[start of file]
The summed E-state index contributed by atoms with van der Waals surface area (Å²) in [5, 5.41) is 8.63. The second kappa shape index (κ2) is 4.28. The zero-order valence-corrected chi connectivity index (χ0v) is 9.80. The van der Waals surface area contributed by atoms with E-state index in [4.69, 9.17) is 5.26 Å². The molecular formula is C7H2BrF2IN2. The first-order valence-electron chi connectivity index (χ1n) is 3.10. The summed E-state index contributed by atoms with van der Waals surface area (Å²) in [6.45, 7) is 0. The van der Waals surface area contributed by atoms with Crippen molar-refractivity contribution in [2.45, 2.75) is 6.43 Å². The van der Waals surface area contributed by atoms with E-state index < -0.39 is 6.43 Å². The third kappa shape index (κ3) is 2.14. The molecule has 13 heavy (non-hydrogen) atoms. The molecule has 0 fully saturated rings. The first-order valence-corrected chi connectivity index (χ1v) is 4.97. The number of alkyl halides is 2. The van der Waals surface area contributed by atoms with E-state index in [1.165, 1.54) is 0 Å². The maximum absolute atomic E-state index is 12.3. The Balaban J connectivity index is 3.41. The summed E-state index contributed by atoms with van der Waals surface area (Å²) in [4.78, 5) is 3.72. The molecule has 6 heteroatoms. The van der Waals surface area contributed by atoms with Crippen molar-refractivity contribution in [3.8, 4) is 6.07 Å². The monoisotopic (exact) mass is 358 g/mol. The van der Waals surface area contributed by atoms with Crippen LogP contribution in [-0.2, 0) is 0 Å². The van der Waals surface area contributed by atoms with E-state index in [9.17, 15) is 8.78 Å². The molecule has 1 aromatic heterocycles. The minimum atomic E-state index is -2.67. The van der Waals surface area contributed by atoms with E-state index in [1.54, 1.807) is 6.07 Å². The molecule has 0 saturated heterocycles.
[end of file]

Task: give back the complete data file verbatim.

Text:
The summed E-state index contributed by atoms with van der Waals surface area (Å²) in [5, 5.41) is 8.63. The second kappa shape index (κ2) is 4.28. The zero-order valence-corrected chi connectivity index (χ0v) is 9.80. The van der Waals surface area contributed by atoms with E-state index in [4.69, 9.17) is 5.26 Å². The molecular formula is C7H2BrF2IN2. The first-order valence-electron chi connectivity index (χ1n) is 3.10. The summed E-state index contributed by atoms with van der Waals surface area (Å²) in [6.45, 7) is 0. The van der Waals surface area contributed by atoms with Crippen molar-refractivity contribution in [2.45, 2.75) is 6.43 Å². The van der Waals surface area contributed by atoms with E-state index < -0.39 is 6.43 Å². The third kappa shape index (κ3) is 2.14. The molecule has 13 heavy (non-hydrogen) atoms. The molecule has 0 fully saturated rings. The first-order valence-corrected chi connectivity index (χ1v) is 4.97. The number of alkyl halides is 2. The van der Waals surface area contributed by atoms with E-state index in [1.165, 1.54) is 0 Å². The maximum absolute atomic E-state index is 12.3. The Balaban J connectivity index is 3.41. The summed E-state index contributed by atoms with van der Waals surface area (Å²) in [4.78, 5) is 3.72. The molecule has 6 heteroatoms. The van der Waals surface area contributed by atoms with Crippen molar-refractivity contribution in [3.8, 4) is 6.07 Å². The monoisotopic (exact) mass is 358 g/mol. The van der Waals surface area contributed by atoms with Crippen LogP contribution in [-0.2, 0) is 0 Å². The van der Waals surface area contributed by atoms with E-state index in [9.17, 15) is 8.78 Å². The molecule has 1 aromatic heterocycles. The minimum atomic E-state index is -2.67. The van der Waals surface area contributed by atoms with E-state index in [1.54, 1.807) is 6.07 Å². The molecule has 0 saturated heterocycles.